SIG said it enables food and beverage manufacturers to increase workflow efficiency while reducing the amount of manual labor they require. This means manufacturers can develop fully automated filling plants and keep up with growing consumer demands and advances within connectivity and digitalization.
Stefan Mergel, senior product manager equipment at SIG, said, “With this next-generation sleeve magazine, SIG created a highly robust, stable and reliable solution that is designed to cater to all filling machines in our current machine portfolio, making it a key component in building the fully automated filling lines of the future – and helping manufacturers save time and costs in the process.”
R-CAM 2 is a robotic sleeve magazine consisting of two parts: a pallet magazine and an unpacking station, with the former offering space for two Euro pallets or industrial pallets. SIG’s latest sleeve magazine is designed to automatically remove shipping boxes from the pallet, open them, and then load the filling machine with carton sleeves. This allows customers to operate an end-to-end filling line with one operator.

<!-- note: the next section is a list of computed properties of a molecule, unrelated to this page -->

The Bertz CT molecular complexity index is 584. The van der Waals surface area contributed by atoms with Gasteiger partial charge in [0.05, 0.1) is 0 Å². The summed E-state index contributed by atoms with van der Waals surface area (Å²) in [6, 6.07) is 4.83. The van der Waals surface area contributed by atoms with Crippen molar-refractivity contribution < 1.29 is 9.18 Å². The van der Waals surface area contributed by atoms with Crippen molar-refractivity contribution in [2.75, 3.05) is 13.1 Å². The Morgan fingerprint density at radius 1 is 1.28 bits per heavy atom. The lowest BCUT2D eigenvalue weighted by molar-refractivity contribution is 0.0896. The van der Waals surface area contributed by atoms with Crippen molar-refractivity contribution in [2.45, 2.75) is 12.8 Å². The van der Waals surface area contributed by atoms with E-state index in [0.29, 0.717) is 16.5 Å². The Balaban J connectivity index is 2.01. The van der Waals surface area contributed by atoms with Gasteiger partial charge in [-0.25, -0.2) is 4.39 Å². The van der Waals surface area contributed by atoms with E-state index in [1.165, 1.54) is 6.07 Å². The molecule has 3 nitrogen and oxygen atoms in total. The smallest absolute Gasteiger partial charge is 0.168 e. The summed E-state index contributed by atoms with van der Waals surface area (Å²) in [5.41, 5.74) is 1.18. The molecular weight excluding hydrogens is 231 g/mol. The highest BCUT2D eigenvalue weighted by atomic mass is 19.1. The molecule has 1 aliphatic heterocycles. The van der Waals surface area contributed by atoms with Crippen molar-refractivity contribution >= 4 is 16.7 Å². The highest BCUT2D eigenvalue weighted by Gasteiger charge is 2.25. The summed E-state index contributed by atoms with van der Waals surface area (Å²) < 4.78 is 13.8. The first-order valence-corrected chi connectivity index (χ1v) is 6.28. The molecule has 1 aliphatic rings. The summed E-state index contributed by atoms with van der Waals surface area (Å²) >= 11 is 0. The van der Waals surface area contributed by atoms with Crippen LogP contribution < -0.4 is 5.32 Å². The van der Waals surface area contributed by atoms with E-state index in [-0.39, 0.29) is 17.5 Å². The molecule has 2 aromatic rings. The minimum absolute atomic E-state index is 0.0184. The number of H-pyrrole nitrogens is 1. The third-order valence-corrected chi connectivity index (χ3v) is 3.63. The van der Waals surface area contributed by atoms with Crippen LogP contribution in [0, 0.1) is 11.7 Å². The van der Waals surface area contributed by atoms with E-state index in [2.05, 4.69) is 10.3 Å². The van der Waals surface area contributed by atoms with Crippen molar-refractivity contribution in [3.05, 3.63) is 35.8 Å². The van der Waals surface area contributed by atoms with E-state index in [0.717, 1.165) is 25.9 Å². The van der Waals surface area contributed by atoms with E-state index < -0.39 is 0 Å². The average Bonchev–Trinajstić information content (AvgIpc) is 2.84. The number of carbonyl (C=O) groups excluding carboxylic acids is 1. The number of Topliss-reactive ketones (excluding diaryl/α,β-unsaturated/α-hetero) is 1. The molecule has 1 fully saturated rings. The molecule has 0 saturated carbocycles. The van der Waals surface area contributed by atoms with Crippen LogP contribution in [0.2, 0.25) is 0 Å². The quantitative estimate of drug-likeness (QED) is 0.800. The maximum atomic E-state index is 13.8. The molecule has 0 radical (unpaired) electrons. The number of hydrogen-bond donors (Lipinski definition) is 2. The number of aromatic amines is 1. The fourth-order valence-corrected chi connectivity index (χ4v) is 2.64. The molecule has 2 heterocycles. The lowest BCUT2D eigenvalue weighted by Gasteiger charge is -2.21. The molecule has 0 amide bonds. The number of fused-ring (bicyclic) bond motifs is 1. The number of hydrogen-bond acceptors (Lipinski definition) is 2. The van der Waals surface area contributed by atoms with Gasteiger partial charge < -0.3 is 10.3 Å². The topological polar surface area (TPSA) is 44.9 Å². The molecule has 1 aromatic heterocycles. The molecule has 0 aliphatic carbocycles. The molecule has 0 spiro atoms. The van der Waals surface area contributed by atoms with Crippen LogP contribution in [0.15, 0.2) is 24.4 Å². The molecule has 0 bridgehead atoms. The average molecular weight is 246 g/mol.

Other R-CAM 2 features include being able to run continuously for up to 2.5 hours without the need to change a pallet, and the ability to compress and pack empty shipping boxes.
Arla Foods has acquired the first R-CAM 2. Already familiar with the first iteration of SIG’s robotic sleeve magazine – again as the first manufacturer to acquire one in 2015 – Arla Foods wanted to achieve greater levels of efficiency.
Peter Bratsch, project manager packaging at Arla Foods Germany, said, “In order to meet our smart factory goals while placing more focus on employee productivity and efficiency, we required a sleeve magazine that needed no manual intervention from an operator. A sleeve magazine that could free up our employees to concentrate on other responsibilities – in addition to reducing their physical workload. With R-CAM 2, we can optimize the performance of all our filling lines, no matter how many carton packs they are designed to fill per hour.”